First, sugar-free, salt-free and caffeine-free. Then nuclear-free, as in nuclear-free zones. (Chicago declared itself one just this March.) And now -- there is no stopping progress -- the latest in liberation: the law-free zone, places that have decided that certain U.S. laws are morally inconvenient and, thus, will not apply.

To be sure, the idea goes by a more elevated name: sanctuary. More than 250 churches, at least 12 cities and one state (New Mexico) have declared their territory a "sanctuary" for illegal refugees from Central America. It follows that they are sanctuary, too, from the laws of the United States.

The motives of the sanctuary movement, are, I grant, less trivial than those of Tab-drinkers and less craven than those of the Chicago city council. But perhaps because the motives are more serious, the consequences are more pernicious.

The law says refugees are to be granted asylum if they have "a well-founded fear of persecution," not if they have come to the United States for economic reasons. And persecution is proved by showing that they are being individually targeted, not just that their country is in turmoil or their region has become a war zone.

That is the law because Congress, in its wisdom, has decided that there are simply too many people in the world living in economic difficulty or amid political turmoil for the United States to accept them on these grounds alone. Now, this may not be a good law. Perhaps America should open its door wider. But the law it is.

In Tucson, some religious activists, including two Roman Catholic priests, a nun, a Presbyterian minister and four lay workers, decided that this is a bad law. And so they decided to break it. They openly brought in refugees from El Salvador and Guatemala. Last week a jury found them guilty on 18 counts of immigration law violations.

Leaders of 11 Washington area churches, also part of the sanctuary movement, called the verdict a "mockery." Had not the U.S. attorney warned that the movement is based on a felony? "We were warned a few thousand years before him," responded Rev. John Steinbruck. "King Herod issued such a warning against harboring refugees."

Herod, however, was not elected. (He was, like two of the Tucson 8, appointed by Rome.) Congress was. As a consequence, its laws -- until repealed by state, not church -- command respect.

Respect means either trying to change them by democratic means or breaking them and going to jail. True civil disobedience makes a distinction between a law and "the Law." If you find the former unjust, you may break it, but you show your respect for the latter by accepting the consequences of your acts, including going to jail. You don't whine when found guilty.

But whining is what came out of Washington. "The Justice Department and the Reagan administration are not going to rewrite the Bible as far as we're concerned," thundered Rev. Steinbruck. Now, now. The Justice Department is not trying to rewrite the Bible. It has no need to. The relevant document for deciding what may be done in these United States is not the Bible, but the U.S. Criminal Code.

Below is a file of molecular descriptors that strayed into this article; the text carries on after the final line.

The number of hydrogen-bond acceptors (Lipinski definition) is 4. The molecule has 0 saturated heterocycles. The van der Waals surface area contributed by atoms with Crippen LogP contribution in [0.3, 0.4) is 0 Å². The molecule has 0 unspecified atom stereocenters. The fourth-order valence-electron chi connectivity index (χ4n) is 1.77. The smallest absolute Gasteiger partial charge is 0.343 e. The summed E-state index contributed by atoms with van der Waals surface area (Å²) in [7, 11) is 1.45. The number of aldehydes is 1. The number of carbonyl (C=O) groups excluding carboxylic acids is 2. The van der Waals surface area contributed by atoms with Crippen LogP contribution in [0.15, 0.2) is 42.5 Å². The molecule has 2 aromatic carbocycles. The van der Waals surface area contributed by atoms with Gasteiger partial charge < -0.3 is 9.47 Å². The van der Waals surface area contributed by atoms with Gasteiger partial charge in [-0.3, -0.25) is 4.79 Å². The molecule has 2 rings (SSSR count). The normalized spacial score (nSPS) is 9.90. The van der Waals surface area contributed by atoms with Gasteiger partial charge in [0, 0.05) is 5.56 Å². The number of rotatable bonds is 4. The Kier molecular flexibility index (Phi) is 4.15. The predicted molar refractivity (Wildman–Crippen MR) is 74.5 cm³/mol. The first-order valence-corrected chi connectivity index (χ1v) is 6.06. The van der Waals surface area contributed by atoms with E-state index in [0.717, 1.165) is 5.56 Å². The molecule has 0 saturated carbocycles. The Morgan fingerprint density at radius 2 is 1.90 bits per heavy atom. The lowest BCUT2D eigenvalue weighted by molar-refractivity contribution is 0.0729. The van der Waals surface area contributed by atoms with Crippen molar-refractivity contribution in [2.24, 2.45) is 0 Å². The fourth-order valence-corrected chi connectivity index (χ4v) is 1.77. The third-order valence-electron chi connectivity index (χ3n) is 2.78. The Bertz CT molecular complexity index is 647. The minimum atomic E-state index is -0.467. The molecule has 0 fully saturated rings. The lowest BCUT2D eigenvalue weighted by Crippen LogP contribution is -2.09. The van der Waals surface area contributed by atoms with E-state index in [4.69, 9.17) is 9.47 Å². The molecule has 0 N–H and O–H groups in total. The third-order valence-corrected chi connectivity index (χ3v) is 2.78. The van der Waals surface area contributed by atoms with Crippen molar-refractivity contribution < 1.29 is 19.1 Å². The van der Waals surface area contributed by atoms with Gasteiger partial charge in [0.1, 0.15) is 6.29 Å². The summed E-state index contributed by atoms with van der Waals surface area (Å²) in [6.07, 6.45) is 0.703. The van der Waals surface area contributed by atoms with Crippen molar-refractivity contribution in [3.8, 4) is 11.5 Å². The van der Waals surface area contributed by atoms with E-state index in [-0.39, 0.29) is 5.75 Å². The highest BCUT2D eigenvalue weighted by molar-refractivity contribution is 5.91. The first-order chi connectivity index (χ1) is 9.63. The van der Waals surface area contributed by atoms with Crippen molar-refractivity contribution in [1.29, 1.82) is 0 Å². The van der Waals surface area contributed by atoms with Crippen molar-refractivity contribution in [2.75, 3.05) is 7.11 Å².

When Jimmy Swaggart and Jerry Falwell imply the contrary, they are rightly denounced as reactionary and un-American. And when an antiabortionist -- protesting what he takes to be the denial of a right more fundamental even than asylum -- damages an abortion clinic, he is put in jail. He may be adhering to a higher law, and, if he is, he'll get his reward -- later. Meantime, down here, that doesn't count. Until changed by the courts or Congress, abortion is legal and bringing in aliens on one's own initiative is not.

There is a side issue here: liberal hypocrisy about mixing religion and politics. Let Jerry Falwell do it and the rending of designer garments can be heard from East Hampton to Bel Air. Let the left do it (the Vietnam War, the civil rights movement, the Jesse Jackson presidential campaign, and now the sanctuary movement) and there is a discreet silence interrupted only by occasional applause.

But liberal hypocrisy is too old a story to merit more than a paragraph. What is original and noteworthy here is the new idea: the responsibility-free zone, being carved out everywhere in American society.

Now a new autonomous zone. Washington Post headline, May 3: "Editors Favor Exemption from Espionage Laws." Naval intelligence analyst Samuel Loring Morison was convicted of espionage for passing classified photos to a British magazine. The American Society of Newspaper Editors has decided to support court review of the conviction, presumably on the grounds that giving secrets to the press cannot be espionage. Leaks, of course, generally don't make for espionage. But never? Presumably then, if you blow the cover of, say, an American agent, but do it in, say, a Greek newspaper, you'll be home free.

Free. It is time for some enterprising young person to make a mint with a new travel-guide to the United States. Want a weekend free from the terrors of the nuclear age? Spend it in nuclear-free Chicago. A month immune from immigration law? Try a Tucson church, or maybe August in New Mexico. And if you really want to get fancy and spend an afternoon beyond the reach of those silly espionage laws, why, come up and have coffee (Sanka, no sugar) at my office at The New Republic.